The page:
Let’s DEWEY This! – Although Of Course You End Up Becoming Yourself

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If any of you are saying, “Who the helvetica is David Foster Whatsit?” please don’t go yet! Yes, this month’s nonfiction revolves around a particular person, BUT the meat of the book is about something more broad: writing. The craft, the business, the joys and pitfalls and neuroses thereof. I chose it for this month’s Let’s Dewey This because his insights are so incredibly relatable that I thought you guys – my fellow wordslingers – would like to read them.

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The Selkie’s Husband

A full year ago today, I was honored to have this flash fiction published by Gingerbread House Literary Magazine. This is my personal favorite of my work, so to celebrate its anniversary I am reprinting it here. I hope you enjoy! 🙂

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Rain fell the day he went to the shore, to see the place where his wife left him. Grey weighted the clouds like sacks full of stones, sagging closer and closer to the sea. Grey upon grey, water upon water, the sea and sky took hands. The way he once took hers.

She never held his hand long. Always wrenching from his grasp, her flesh still as slippery as a seal. Sometimes she would oblige him, sit shaking like a penned animal as he made hushing noises and rubbed her knuckles with his thumbs.

Please let me love you, he would say. I’ve earned it. I found your skin.

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Wake Up Call

For this week’s post, here is prose-poem I guest-wrote for Ruby Browne’s blog, about the subconscious ways our emotions find their way out. While you’re there, I highly recommend reading some of Ruby’s writings about mental health. She’s amazing.

Ruby Pipes

"DSC_0087" © Harvy, 2012. CC BY-NC-ND 2.0.DSC_0087” © Harvy, 2012. CC BY-NC-ND 2.0.

You heard it before you knew what was happening, before you were even fully conscious, opening your eyes to the dark and to the sound. A ghostly sob behind hypnopompic curtains, fuzzing into your dream like an alarm clock. And maybe it was an alarm, in a way. Not the ring-ring-ring kind, but an alarm of another variety. An alert, a Mayday signal from your subconscious, saying wake up and feel this.

You woke after the crying had already started, the pillow wet beneath your cheek. You tried to keep the noise down, so as not to wake him. Because you wanted to be polite in your grief, because you didn’t want him to ask. Because you didn’t know the answer.

But you also needed to get it out. Out of your body as if it were something…

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The Selkie’s Husband, now up at Gingerbread House!

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I am so, so, so happy – like, heart bursting out of my chest happy! – to announce that my short fiction entitled The Selkie’s Husband is officially published at Gingerbread House Literary Magazine! This is my favorite piece I’ve written thus far, and with a journal I adore, so this publication is a personally significant one. It would mean the world to me if you gave it a look. (If not for the story then at least for that wowzers artwork by Anna Dittman – holy smokes!)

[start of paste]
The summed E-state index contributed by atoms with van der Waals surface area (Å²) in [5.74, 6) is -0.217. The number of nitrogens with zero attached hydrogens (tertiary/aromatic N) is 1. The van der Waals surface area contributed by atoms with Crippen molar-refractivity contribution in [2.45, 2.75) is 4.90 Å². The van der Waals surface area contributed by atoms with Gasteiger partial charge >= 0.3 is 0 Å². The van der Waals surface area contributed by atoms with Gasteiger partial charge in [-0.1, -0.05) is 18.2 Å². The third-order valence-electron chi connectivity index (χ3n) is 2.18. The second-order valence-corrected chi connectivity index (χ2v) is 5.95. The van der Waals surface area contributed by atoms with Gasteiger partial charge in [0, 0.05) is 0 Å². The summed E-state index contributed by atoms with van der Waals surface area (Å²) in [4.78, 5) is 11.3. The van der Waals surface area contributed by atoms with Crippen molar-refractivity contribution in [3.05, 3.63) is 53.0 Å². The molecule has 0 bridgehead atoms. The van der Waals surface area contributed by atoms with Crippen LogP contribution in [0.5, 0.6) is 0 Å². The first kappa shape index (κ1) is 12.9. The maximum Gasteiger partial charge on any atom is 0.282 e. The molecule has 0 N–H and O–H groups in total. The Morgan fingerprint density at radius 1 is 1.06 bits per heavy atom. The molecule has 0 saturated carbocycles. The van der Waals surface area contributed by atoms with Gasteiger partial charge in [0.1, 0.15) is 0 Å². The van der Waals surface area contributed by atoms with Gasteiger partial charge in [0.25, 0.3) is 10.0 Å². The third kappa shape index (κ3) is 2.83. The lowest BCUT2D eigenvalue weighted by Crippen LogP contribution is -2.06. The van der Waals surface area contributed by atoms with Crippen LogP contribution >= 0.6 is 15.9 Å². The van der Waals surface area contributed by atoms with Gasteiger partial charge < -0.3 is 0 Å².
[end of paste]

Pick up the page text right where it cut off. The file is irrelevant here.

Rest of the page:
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I write slow, and I’m okay with that

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I’m a slow writer. I’m so slow that I actually forced a 30-minute time limit on this entry because otherwise I’d take too much time away from my other projects, musingly tapping my pencil on my chin for ages. Actually I’m typing this on my laptop, but the pencil thing was a nice visual effect, yeah? If I actually hand-wrote these things it’d be take me double-ages. Triple-ages! But I’m getting off track.

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Hobo Stories

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In their threadbare, fingerless gloves the two stories warmed their hands over the bin fire. The flames whipped about like those inflatable tube-men outside car dealerships and the stories were careful not to catch a swipe on their equally threadbare cuffs.

“How long’s it been for you, Fantasy Comedy?” asked one of the stories, blowing hot air on his knuckles.

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Alone

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You are alone today.

And what an aloneness it is.

There is space when you are alone. Such roominess is uncommon for you. You feel compelled to test it, to savor it, so you stretch your arms out wide and wave them in propeller circles like that exercise in middle school gym class. All space. Space in your apartment, space in your head. You wave all the arms of your thoughts, hear the airy swish as they feel out their boundary-less quarters.

You can do things alone that you wouldn’t dare in front of others. Secret thrills.

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Literary / Commercial

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Lately I’ve been hmm’ing and umm’ing over a couple key terms in the publishing world: Literary and Commercial. What are the differences? After some research, I think I’ve got a handle on what these terms mean, and thought I’d lay them out for anyone else who might be scratching their head.

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